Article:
There are a few things Crushers fans might not know about Michael Dill.
For starters, his grandfather was the late Howard Dill, the famous giant pumpkin grower in Windsor.
“I’d be there almost every day when I was in elementary school – my dad was working there and that’s where he lives now, running the farm. There was always lots of pumpkin pie around in the fall.”
A little body of water on that farm – Long Pond, as it is called – is a part of Canadian history: many believe it to be the place where hockey was born.
“It used to be a lot bigger, but now it's the size of a small rink,” says Dill, who admits that as he gets older, he can better appreciate the significance of the place where he played shinny.
“I grew up skating on it since I was a little boy, and everyone always referred to it as the birthplace of hockey. So there’s lots of history with it.”
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Dill is a tennis coach during the summer. He won a Tennis Nova Scotia coaching award this year for his junior program at a club in Windsor, where he teaches about 80 kids.
“That was a cool surprise,” he says.
His coaching philosophy when working with the kids?
“You have to make it fun for them. It’s like any sport: if they don’t enjoy it, why do it?”
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Hockey scouting is not an exact science: Dill was not drafted by a major junior team out of Midget hockey (in 2014, the Crushers didn’t even select him until the fourth round of the draft).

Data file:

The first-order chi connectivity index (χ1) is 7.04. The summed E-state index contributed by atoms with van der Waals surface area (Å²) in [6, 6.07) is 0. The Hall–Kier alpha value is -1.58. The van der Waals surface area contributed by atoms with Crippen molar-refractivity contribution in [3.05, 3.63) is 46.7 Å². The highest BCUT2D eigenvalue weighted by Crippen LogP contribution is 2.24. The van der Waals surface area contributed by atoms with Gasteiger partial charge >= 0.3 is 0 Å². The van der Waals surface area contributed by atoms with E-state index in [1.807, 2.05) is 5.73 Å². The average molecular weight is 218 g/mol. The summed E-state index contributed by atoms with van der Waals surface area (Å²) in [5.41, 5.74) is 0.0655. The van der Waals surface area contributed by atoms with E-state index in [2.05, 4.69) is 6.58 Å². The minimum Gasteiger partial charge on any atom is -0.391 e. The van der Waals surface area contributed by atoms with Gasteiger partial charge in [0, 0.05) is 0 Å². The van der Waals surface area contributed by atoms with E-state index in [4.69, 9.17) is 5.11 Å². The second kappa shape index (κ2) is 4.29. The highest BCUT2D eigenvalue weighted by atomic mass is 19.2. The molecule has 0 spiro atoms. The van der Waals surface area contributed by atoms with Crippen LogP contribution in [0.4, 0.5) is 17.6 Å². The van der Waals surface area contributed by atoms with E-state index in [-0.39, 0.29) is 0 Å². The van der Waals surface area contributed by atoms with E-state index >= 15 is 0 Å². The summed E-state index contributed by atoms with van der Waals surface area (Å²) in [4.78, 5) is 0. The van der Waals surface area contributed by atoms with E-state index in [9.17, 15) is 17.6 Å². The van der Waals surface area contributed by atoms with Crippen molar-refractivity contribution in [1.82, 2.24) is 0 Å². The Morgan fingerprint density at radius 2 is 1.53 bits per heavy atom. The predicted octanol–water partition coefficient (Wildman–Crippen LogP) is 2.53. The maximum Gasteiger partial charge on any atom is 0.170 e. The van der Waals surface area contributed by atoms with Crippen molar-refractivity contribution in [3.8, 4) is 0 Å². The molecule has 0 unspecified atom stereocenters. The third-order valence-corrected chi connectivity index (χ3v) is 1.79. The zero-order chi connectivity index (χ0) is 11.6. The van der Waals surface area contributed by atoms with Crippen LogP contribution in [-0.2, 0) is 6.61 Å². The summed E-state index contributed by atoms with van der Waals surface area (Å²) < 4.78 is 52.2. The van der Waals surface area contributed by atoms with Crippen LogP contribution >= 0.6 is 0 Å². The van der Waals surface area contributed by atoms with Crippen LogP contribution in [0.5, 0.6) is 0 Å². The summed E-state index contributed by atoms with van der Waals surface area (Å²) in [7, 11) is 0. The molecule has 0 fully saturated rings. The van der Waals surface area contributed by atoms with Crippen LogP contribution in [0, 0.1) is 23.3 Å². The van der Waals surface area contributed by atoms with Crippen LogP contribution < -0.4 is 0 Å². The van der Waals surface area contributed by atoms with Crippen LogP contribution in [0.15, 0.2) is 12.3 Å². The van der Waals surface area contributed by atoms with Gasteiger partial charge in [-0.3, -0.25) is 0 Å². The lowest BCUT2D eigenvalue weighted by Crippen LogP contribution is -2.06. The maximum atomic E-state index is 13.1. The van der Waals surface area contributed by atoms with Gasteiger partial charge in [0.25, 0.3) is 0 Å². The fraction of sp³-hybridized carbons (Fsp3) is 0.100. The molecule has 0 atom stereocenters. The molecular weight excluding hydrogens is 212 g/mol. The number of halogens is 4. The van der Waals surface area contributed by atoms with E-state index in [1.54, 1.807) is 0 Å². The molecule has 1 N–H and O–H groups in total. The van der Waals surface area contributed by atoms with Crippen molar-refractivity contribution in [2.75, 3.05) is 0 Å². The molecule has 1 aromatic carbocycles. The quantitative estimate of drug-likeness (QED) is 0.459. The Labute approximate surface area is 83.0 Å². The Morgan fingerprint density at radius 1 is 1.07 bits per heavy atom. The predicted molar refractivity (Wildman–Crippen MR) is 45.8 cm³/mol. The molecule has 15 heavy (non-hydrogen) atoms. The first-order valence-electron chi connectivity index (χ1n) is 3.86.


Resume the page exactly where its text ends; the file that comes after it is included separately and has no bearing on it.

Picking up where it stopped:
“You’re growing up and you get overlooked for Hockey Nova Scotia camps and you see all your friends get drafted to major junior – that was kind of tough. It happens to a lot of kids, but it worked out in the end for me.”
It did, indeed.
Wanting to maintain his U.S. college eligibility, Dill stayed away from major junior teams once they took real notice of him during his rookie year in junior. This past September, he made a verbal commitment to play next season with the UMass Lowell River Hawks, a growing NCAA hockey power.
“They showed the most interest,” says Dill, who hasn’t decided what he will study once he gets there.
“They made an effort to come watch games at the start of the season and it seemed like it would be a great place to play.”
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Back in 2015, Dill showed up at Crushers training camp, unsure if he’d even stick with the Junior A club.
“I guess I had an idea, but you never know. I just came here and didn’t know if I was going to make the team or not, honestly,” says Dill, who would be named the MHL’s rookie of the year after an outstanding first season of junior (25 goals, 26 assist in 47 games). In his sophomore year, he claimed the MHL scoring title with 90 points (32G, 58A).
Prior to the start of the current season, he was named captain of the Crushers.
“First and foremost, it’s his character,” coach Doug Doull says.
“He’s a low-maintenance guy, a good example for the young players. You don’t have to have pom-poms on the bench (and) I’m not looking for Tony Robbins in the dressing room, I’m looking for Mike Dill.”
The captain appreciates the support the Crushers get from their fans, and recognizes that the players are role models for young fans who look up to them.
“I’ll miss playing here next year,” says Dill. “It’s been the best three years of my life.”